THE family of a man who died in the Capital’s deadly Legionnaires’ outbreak in 2012 are still searching for answers over his death – almost four years later.
Jennifer Lonnie, whose husband John died just hours after being admitted to hospital, said she remained none the wiser over the circumstances surrounding his illness.
Four people died following the lethal epidemic that swept through south-west Edinburgh in the summer of 2012 – with nearly 100 treated for the disease.
Nine sites were named in an NHS report last year as potential sources of the outbreak, which experts concluded was spread through an “aerosol release” of bacteria. But despite a huge investigation employing cutting-edge science, no definite cause was ever found.
And almost four years on, the Crown Office is still deliberating over whether to launch a fatal accident inquiry, meaning vital documents remain out-of-bounds to the victims and their families.
Mrs Lonnie, who now lives in Hertfordshire, close to her childhood home in Watford, said she was angry and frustrated by the delay.
Along with other affected families, she has launched a civil claim for damages against the North British Distillery Company and MacFarlan Smith, two of the firms named in last year’s report as possible sources of the bug.
But her lawyer said the action had been suspended because the Health and Safety Executive (HSE) would not release vital information due to the uncertainty over a fatal accident inquiry. David Short, head of litigation at Balfour+Manson LLP, who is acting for Mrs Lonnie, said the HSE would refuse to provide information “where there is the possibility of a fatal accident inquiry or a prosecution because they consider it not to be in the public interest to release the information”.
Mrs Lonnie, who is now 68, said: “I’ve got no answers whatsoever. It’s taken so long to hear anything about my husband’s death.
“I want to know why. A big ‘why?’ Why have they not released the paperwork? I just want to know what happened. I just want to know the whole thing. It’s been four years. It’s a lot of stuff – I keep going through it.
“When you have been with somebody all the years I was – what would you have done? You really have got to go through it to know what other people are going through.”
John and Jennifer Lonnie married in 1970 and later moved to Stenhouse Avenue West in Gorgie, near the centre of the 2012 outbreak.
When Mr Lonnie fell ill, his wife was down south visiting family. She immediately rushed home and took him to hospital.
Later that night, on June 30, she received a phone call informing her that her husband was critically ill.
Along with some close family, she travelled to hospital to see him, but the 65-year-old had passed away by the time she arrived.
A post-mortem examination revealed the cause of death was legionella pneumonia – Legionnaires’ disease.
The great-grandmother said her husband’s death had left her so bereft she had struggled to eat for six months – a side-effect of grief that lasted until her doctor intervened.
The former cleaner added: “I’m angry because I left my husband in good health when I went down to see my grandchildren, and then I got a phone call five days later saying he was ill. I came home and he was not the same John. I sat and cried. I talked to him. I just miss him.”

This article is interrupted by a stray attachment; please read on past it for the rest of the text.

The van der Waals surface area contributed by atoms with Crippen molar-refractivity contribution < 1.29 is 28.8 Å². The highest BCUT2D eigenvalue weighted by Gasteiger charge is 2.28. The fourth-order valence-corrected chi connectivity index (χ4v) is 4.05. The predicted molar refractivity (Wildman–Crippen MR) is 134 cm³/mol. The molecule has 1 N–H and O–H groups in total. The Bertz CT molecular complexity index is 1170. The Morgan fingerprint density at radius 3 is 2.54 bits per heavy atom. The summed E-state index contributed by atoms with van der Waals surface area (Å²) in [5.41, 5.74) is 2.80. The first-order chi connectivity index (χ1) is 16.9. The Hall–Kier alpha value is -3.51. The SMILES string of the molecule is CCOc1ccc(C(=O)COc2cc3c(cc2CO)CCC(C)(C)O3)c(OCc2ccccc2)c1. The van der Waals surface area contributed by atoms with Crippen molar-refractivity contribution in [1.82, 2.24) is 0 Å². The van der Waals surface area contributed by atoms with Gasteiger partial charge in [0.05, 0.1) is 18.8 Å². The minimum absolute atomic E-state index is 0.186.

Her lawyer, Mr Short, said the widow’s tragic story was not unusual, and hit out at the “glacial approach to investigating deaths and providing families with essential information that they require to come to terms with a loved one’s death”.
He said: “It is commonplace to wait many years for a decision to be made in what, in some instances, can be very straightforward matters. We are coming up to the fourth anniversary of Mr Lonnie’s death and no progress has been made at all with the civil case. Nor has Mrs Lonnie been able to get any answers as to who – in her words – killed her husband.
“We are getting nowhere and we’re four years down the line. There are three other families involved who I don’t act for, and I think there are about 30 other claimants. Everybody is stuck. Nobody can do anything at all. Looking out from this particular case, this is not unusual. In most cases now, people are having to wait years and years because of the Crown delays in reaching a decision on what to do. Family after family now are waiting years and years before they can get answers. We could be realistically looking at another two or three years before we can get access to the papers.”
Mr Short said he was told in March that the Crown Office “intended to have a report with Crown Counsel by the end of May [as to] whether or not to have a fatal accident inquiry”. He has heard nothing since.
As well as Mr Lonnie, Robert Air, Sean Ferguson and Sylvia Riddell all lost their lives in 2012, with more than 1000 patients investigated and treated.
Lawyers for the families affected have previously argued a fatal accident inquiry is “crucial”. They have repeatedly called for more information to be shared with the victims, but say requests have been met with a “wall of silence”.
A Crown Office spokesman said 2012’s outbreak was a “complex case which required detailed and lengthy investigation, involving complicated technical and medical issues and expert opinion”.
He said: “In April 2015 the Crown concluded that there was no scientific basis for any prosecution related to the deaths and that consideration would be given to a fatal accident inquiry. Crown Counsel will, in their determination, give consideration to a number of factors, including the responses to the IMT [the multi-agency Incident Management Team] report published in August 2015 and the views of the families. Ultimately, the decision on whether or not to hold a fatal accident inquiry does not have an influence on any civil proceedings.”
The HSE did not respond to a request for comment.